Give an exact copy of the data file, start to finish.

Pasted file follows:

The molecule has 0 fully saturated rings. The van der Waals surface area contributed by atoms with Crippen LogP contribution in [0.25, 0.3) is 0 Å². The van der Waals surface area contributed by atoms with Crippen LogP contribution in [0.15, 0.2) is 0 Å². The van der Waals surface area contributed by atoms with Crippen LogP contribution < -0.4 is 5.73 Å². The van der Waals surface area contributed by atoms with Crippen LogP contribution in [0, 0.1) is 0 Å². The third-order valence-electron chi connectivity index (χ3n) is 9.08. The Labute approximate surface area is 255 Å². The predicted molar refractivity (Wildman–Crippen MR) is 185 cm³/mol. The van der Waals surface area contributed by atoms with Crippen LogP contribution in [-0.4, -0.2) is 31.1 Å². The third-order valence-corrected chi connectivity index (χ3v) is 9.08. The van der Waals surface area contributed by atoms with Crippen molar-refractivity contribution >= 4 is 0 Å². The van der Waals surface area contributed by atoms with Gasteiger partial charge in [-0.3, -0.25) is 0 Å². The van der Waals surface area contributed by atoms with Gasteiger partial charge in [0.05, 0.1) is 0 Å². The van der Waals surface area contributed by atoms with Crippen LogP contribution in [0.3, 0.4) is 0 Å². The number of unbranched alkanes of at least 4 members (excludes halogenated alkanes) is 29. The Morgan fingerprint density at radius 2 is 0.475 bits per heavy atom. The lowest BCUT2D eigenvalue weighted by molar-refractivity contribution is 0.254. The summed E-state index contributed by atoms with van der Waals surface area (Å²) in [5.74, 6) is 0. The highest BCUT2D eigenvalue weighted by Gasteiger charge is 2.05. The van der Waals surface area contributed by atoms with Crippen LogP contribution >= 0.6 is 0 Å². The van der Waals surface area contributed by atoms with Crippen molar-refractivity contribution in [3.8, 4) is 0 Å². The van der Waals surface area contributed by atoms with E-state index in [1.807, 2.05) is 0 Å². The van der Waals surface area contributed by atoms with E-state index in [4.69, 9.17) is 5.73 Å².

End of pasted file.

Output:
The molecule has 0 fully saturated rings. The van der Waals surface area contributed by atoms with Crippen LogP contribution in [0.25, 0.3) is 0 Å². The van der Waals surface area contributed by atoms with Crippen LogP contribution in [0.15, 0.2) is 0 Å². The van der Waals surface area contributed by atoms with Crippen LogP contribution < -0.4 is 5.73 Å². The van der Waals surface area contributed by atoms with Crippen LogP contribution in [0, 0.1) is 0 Å². The third-order valence-electron chi connectivity index (χ3n) is 9.08. The Labute approximate surface area is 255 Å². The predicted molar refractivity (Wildman–Crippen MR) is 185 cm³/mol. The van der Waals surface area contributed by atoms with Crippen LogP contribution in [-0.4, -0.2) is 31.1 Å². The third-order valence-corrected chi connectivity index (χ3v) is 9.08. The van der Waals surface area contributed by atoms with Crippen molar-refractivity contribution >= 4 is 0 Å². The van der Waals surface area contributed by atoms with Gasteiger partial charge in [-0.3, -0.25) is 0 Å². The van der Waals surface area contributed by atoms with Gasteiger partial charge in [0.05, 0.1) is 0 Å². The van der Waals surface area contributed by atoms with Crippen LogP contribution in [0.3, 0.4) is 0 Å². The number of unbranched alkanes of at least 4 members (excludes halogenated alkanes) is 29. The Morgan fingerprint density at radius 2 is 0.475 bits per heavy atom. The lowest BCUT2D eigenvalue weighted by molar-refractivity contribution is 0.254. The summed E-state index contributed by atoms with van der Waals surface area (Å²) in [5.74, 6) is 0. The highest BCUT2D eigenvalue weighted by Gasteiger charge is 2.05. The van der Waals surface area contributed by atoms with Crippen LogP contribution >= 0.6 is 0 Å². The van der Waals surface area contributed by atoms with Crippen molar-refractivity contribution in [3.8, 4) is 0 Å². The van der Waals surface area contributed by atoms with E-state index in [1.807, 2.05) is 0 Å². The van der Waals surface area contributed by atoms with E-state index in [4.69, 9.17) is 5.73 Å².